keyMessageHandler property

  1. @Deprecated('No longer supported. Once RawKeyEvent is removed, will no longer be needed. ' 'This feature was deprecated after v3.18.0-2.0.pre.')
KeyMessageHandler? keyMessageHandler
getter/setter pair

The global entrance which handles all key events sent to Flutter.

This handler is deprecated and will be removed. Use HardwareKeyboard.addHandler/HardwareKeyboard.removeHandler instead.

Typical applications use WidgetsBinding, where this field is set by the focus system (see FocusManager) on startup to a function that dispatches incoming events to the focus system, including FocusNode.onKey, FocusNode.onKeyEvent, and Shortcuts. In this case, the application does not need to read, assign, or invoke this value.

For advanced uses, the application can "patch" this callback. See below for details.

Handlers and event results

Roughly speaking, Flutter processes each native key event with the following phases:

  1. Platform-side pre-filtering, sometimes used for IME.
  2. The key event system.
  3. The text input system.
  4. Other native components (possibly non-Flutter).

Each phase will conclude with a boolean called an "event result". If the result is true, this phase handles the event and prevents the event from being propagated to the next phase. This mechanism allows shortcuts such as "Ctrl-C" to not generate a text "C" in the text field, or shortcuts that are not handled by any components to trigger special alerts (such as the "bonk" noise on macOS).

In the second phase, known as "the key event system", the event is dispatched to several destinations: RawKeyboard's listeners, HardwareKeyboard's handlers, and keyMessageHandler. All destinations will always receive the event regardless of the handlers' results. If any handler's result is true, then the overall result of the second phase is true, and event propagation is stopped.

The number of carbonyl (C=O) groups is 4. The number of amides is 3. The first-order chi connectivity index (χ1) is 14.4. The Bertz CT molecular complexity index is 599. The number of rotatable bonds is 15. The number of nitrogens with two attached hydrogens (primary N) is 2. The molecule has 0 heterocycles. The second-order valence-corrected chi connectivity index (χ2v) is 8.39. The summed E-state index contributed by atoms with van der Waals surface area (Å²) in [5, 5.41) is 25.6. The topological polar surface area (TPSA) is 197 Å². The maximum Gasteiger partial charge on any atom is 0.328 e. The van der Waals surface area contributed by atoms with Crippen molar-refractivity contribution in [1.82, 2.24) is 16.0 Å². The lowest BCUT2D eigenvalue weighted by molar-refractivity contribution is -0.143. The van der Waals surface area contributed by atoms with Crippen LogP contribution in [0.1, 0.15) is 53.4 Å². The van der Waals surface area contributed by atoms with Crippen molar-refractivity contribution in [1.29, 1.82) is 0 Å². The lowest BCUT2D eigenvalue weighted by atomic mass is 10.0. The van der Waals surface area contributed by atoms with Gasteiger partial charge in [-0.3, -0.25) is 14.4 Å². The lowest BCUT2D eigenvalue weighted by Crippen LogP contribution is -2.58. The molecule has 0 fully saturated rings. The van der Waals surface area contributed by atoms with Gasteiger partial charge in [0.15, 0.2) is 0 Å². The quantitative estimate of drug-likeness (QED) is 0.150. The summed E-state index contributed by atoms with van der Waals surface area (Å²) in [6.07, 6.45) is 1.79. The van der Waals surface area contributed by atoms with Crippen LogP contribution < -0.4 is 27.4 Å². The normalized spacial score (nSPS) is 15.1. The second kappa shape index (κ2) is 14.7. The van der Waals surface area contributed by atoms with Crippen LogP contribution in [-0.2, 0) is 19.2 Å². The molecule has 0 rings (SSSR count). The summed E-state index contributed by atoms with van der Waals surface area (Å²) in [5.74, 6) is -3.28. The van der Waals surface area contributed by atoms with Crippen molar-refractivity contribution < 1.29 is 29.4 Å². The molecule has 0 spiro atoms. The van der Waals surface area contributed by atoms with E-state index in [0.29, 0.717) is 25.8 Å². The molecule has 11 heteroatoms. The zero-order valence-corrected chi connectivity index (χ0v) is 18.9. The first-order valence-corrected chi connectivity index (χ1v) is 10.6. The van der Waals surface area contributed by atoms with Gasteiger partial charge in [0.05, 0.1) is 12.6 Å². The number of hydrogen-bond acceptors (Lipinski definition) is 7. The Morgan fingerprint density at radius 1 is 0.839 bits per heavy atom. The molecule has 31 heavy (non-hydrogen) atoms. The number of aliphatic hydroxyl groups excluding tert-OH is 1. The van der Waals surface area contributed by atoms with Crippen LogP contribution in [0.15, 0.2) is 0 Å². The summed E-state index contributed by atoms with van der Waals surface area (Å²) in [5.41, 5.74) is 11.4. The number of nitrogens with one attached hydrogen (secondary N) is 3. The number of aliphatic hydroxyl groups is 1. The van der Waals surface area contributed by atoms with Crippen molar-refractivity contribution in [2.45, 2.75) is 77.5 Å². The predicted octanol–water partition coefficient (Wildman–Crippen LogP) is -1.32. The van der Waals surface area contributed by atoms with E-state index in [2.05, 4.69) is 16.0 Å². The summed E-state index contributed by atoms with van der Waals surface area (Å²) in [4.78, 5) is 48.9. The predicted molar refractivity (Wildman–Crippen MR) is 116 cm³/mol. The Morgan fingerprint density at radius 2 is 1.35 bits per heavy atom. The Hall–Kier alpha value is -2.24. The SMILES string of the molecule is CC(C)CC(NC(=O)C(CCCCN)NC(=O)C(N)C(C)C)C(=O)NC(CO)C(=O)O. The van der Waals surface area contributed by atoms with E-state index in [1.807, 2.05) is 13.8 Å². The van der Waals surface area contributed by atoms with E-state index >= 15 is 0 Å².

See also:

Advanced usages: Manual assignment or patching

If you are not using the focus system to manage focus, set this attribute to a KeyMessageHandler that returns true if the propagation on the platform should not be continued. If this field is null, key events will be assumed to not have been handled by Flutter, a result of "false".

Even if you are using the focus system, you might also want to do more than the focus system allows. In these cases, you can patch keyMessageHandler by setting it to a callback that performs your tasks and calls the original callback in between (or not at all.)

Patching keyMessageHandler can not be reverted. You should always assume that another component might have patched it before you and after you. This means that you might want to write your own global notification manager, to which callbacks can be added and removed.

You should not patch keyMessageHandler until the FocusManager has assigned its callback. This is assured during any time within the widget lifecycle (such as initState), or after calling WidgetManager.instance.

This example shows how to process key events that are not handled by any focus handler (such as Shortcuts) by patching keyMessageHandler.

The app prints out any key events that are not handled by the app body. Try typing something in the first text field. These key presses are not handled by Shortcuts and will be sent to the fallback handler and printed out. Now try some text shortcuts, such as Ctrl+A. The KeyA press is handled as a shortcut, and is not sent to the fallback handler and so is not printed out.

The key widget is FallbackKeyEventRegistrar, a necessity class to allow reversible patching. FallbackFocus and FallbackFocusNode are also useful to recognize the widget tree's structure. FallbackDemo is an example of using them in an app.


To create a local project with this code sample, run:
flutter create --sample=services.KeyEventManager.keyMessageHandler.1 mysample

See also:


  'No longer supported. Once RawKeyEvent is removed, will no longer be needed. '
  'This feature was deprecated after v3.18.0-2.0.pre.',
KeyMessageHandler? keyMessageHandler;